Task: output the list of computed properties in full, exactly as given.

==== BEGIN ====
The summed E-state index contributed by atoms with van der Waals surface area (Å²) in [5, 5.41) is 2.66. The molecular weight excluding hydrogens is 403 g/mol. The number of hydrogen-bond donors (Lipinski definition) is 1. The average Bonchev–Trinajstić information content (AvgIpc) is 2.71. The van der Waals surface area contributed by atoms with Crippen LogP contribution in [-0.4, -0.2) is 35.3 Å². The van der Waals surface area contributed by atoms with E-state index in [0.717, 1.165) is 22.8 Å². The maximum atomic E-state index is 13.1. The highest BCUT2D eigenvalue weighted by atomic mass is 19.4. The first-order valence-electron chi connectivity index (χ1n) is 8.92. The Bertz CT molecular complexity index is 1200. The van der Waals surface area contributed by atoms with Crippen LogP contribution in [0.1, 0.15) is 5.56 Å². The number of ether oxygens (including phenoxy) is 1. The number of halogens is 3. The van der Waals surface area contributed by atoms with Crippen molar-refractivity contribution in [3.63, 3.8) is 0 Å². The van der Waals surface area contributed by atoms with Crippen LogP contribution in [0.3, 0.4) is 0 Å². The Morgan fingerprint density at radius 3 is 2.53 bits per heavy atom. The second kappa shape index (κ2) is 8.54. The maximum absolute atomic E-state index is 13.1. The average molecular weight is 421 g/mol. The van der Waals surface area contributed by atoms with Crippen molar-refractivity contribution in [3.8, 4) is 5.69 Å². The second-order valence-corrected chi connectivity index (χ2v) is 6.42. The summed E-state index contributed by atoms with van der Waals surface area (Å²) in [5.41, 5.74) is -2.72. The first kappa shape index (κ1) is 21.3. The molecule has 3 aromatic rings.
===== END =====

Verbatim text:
The summed E-state index contributed by atoms with van der Waals surface area (Å²) in [5, 5.41) is 2.66. The molecular weight excluding hydrogens is 403 g/mol. The number of hydrogen-bond donors (Lipinski definition) is 1. The average Bonchev–Trinajstić information content (AvgIpc) is 2.71. The van der Waals surface area contributed by atoms with Crippen LogP contribution in [-0.4, -0.2) is 35.3 Å². The van der Waals surface area contributed by atoms with E-state index in [0.717, 1.165) is 22.8 Å². The maximum atomic E-state index is 13.1. The highest BCUT2D eigenvalue weighted by atomic mass is 19.4. The first-order valence-electron chi connectivity index (χ1n) is 8.92. The Bertz CT molecular complexity index is 1200. The van der Waals surface area contributed by atoms with Crippen LogP contribution in [0.1, 0.15) is 5.56 Å². The number of ether oxygens (including phenoxy) is 1. The number of halogens is 3. The van der Waals surface area contributed by atoms with Crippen molar-refractivity contribution in [3.63, 3.8) is 0 Å². The van der Waals surface area contributed by atoms with Crippen LogP contribution in [0.3, 0.4) is 0 Å². The Morgan fingerprint density at radius 3 is 2.53 bits per heavy atom. The second kappa shape index (κ2) is 8.54. The maximum absolute atomic E-state index is 13.1. The average molecular weight is 421 g/mol. The van der Waals surface area contributed by atoms with Crippen molar-refractivity contribution in [3.8, 4) is 5.69 Å². The second-order valence-corrected chi connectivity index (χ2v) is 6.42. The summed E-state index contributed by atoms with van der Waals surface area (Å²) in [5.41, 5.74) is -2.72. The first kappa shape index (κ1) is 21.3. The molecule has 3 aromatic rings.